As Jamie Zdrodowski, MS, CGC, a Product Manager at Fulgent Genetics explains:  

“Until there is a clear adoption of universal carrier screening as an acceptable form of screening on a population level by the American College of Obstetrics and Gynecology (ACOG), payors will continue to deny coverage.”   

It remains the reality that labs must be paid for their services. Often, excluding certain methodologies comes down to cost. As such, what constitutes an ideal panel cannot be discussed on an academic level only; attention must be paid to the process used to render the product more affordable to the public. 

Factors to consider in selecting a carrier screening laboratory 

Clinics may choose to partner with various carrier screening labs to provide ideal options for their patients. It is important to learn the types of panels that gamete banks of interest are using for donors so that the appropriate panels can be ordered for recipients.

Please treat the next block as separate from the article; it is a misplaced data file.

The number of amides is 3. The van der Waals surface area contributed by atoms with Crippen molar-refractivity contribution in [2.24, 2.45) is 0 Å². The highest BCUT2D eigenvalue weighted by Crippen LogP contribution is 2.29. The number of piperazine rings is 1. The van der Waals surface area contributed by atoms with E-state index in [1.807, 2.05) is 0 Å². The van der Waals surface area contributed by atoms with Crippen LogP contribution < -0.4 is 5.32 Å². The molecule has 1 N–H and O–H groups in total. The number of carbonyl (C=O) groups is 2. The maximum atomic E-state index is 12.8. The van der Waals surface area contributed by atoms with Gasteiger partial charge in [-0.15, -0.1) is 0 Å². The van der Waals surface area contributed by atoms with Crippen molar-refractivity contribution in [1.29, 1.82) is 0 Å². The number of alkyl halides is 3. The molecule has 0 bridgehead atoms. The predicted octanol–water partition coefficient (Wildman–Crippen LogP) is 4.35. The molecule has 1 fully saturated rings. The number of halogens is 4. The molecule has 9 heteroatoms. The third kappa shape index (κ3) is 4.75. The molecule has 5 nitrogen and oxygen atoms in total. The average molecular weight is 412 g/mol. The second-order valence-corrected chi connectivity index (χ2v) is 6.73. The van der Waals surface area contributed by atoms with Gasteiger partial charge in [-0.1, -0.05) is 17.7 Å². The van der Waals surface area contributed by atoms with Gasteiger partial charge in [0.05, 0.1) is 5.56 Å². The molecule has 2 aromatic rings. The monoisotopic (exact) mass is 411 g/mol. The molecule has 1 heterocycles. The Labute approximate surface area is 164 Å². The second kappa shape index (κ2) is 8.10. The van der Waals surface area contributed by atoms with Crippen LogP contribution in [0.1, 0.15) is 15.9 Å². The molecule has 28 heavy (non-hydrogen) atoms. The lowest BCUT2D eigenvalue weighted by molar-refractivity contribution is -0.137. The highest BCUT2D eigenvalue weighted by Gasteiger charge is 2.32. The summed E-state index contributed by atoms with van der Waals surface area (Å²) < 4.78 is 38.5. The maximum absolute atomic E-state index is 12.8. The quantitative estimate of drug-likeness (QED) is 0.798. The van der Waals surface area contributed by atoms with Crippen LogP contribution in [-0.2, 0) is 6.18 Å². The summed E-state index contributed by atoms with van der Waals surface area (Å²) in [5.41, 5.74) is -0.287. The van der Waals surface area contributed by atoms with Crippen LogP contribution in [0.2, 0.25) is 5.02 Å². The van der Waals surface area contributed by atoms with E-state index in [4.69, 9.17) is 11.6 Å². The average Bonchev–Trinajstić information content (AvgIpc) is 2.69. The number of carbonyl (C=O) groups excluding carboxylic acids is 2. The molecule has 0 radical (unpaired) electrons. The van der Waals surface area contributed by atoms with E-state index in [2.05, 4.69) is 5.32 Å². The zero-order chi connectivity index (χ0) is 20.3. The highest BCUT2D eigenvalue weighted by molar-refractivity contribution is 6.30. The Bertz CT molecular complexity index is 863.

Other than focusing on good customer support, great turn-around times, logistics, and electronic portal/IT services, paying attention to the laboratory’s financial stability and market shares is also important. The laboratory should show equity growth and a feasible road to profitability to reduce the chance for sudden interruption in service due to lab closure. 

In conclusion, it may not be feasible to find an “ideal” carrier screening panel that would be clinically useful to all. Care must be taken to note the patient population being served, the field of practice (e.g. third-party reproduction versus prenatal care), and the available services to facilitate patient-centered care. There is also a need for laboratories to standardize reporting practices, gene panel options, variant interpretation practices, and customizability to fit client needs.